Voter-approved ban on same-sex marriage struck down for Oregon
(CNN) — A federal judge struck down Oregon’s voter-approved ban on same-sex marriage Monday.
“Because Oregon’s marriage laws discriminate on the basis of sexual orientation without a rational relationship to any legitimate government interest, the laws violate the Equal Protection Clause of the Fourteenth Amendment to the United States Constitution,” U.S. District Judge Michael McShane said in his ruling.
Oregon voters passed Measure 36 in 2004, which amended the state’s Constitution to define marriage as between one man and a woman.
In February, the state’s attorney general said she would not defend the ban in court because it would not stand up to a federal constitutional challenge.
“My decision will not be the final word on this subject, but on this issue of marriage I am struck more by our similarities than our differences. I believe that if we can look for a moment past gender and sexuality, we can see in these plaintiffs nothing more or less than our own families, families who we would expect our Constitution to protect, if not exalt, in equal measure,” McShane said. “With discernment we see not shadows lurking in closets or the stereotypes of what was once believed; rather, we see families committed to the common purpose of love, devotion, and service to the greater community.”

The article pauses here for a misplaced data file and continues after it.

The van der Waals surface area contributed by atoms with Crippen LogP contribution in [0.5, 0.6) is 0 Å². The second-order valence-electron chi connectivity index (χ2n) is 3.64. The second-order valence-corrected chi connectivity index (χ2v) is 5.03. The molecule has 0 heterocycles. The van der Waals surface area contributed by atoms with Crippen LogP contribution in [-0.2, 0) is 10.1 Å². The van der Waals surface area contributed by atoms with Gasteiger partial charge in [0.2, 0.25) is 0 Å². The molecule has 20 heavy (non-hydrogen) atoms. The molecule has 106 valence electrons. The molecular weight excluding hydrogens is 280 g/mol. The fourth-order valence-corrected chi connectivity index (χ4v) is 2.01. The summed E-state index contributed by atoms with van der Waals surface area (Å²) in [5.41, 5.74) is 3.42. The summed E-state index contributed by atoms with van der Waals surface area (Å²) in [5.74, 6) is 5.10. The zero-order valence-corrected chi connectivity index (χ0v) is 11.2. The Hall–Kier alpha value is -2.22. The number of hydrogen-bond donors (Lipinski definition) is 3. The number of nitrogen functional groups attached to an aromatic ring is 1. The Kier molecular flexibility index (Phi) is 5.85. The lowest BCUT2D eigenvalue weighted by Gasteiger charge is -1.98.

At a news conference shortly after the judge’s ruling, activists and attorneys who challenged the amendment celebrated the news.
“Love won today,” said Marty Rouse, national field director for the Human Rights Campaign.
Multnomah County, Oregon’s largest, had already started issuing marriage licenses to same-sex couples shortly after the judge’s ruling, attorney Misha Isaak said.
“For a lot of us, this is a very special day,” said Isaak, who was one of the attorneys representing plaintiffs who challenged the ban.
Ten years ago, Rouse said, the first same-sex marriages in the United States were celebrated in Massachusetts. And 45 years ago marked another historic moment, he said.
“Same-sex couples were arrested and sent to jail for dancing together at establishments like the Stonewall Inn,” he said. “Today, 45 years later, in 18 states and now including Oregon and the District of Columbia, same-sex couples are dancing together at their own weddings, and they have wedding rings, not handcuffs. History in Oregon. Congratulations.”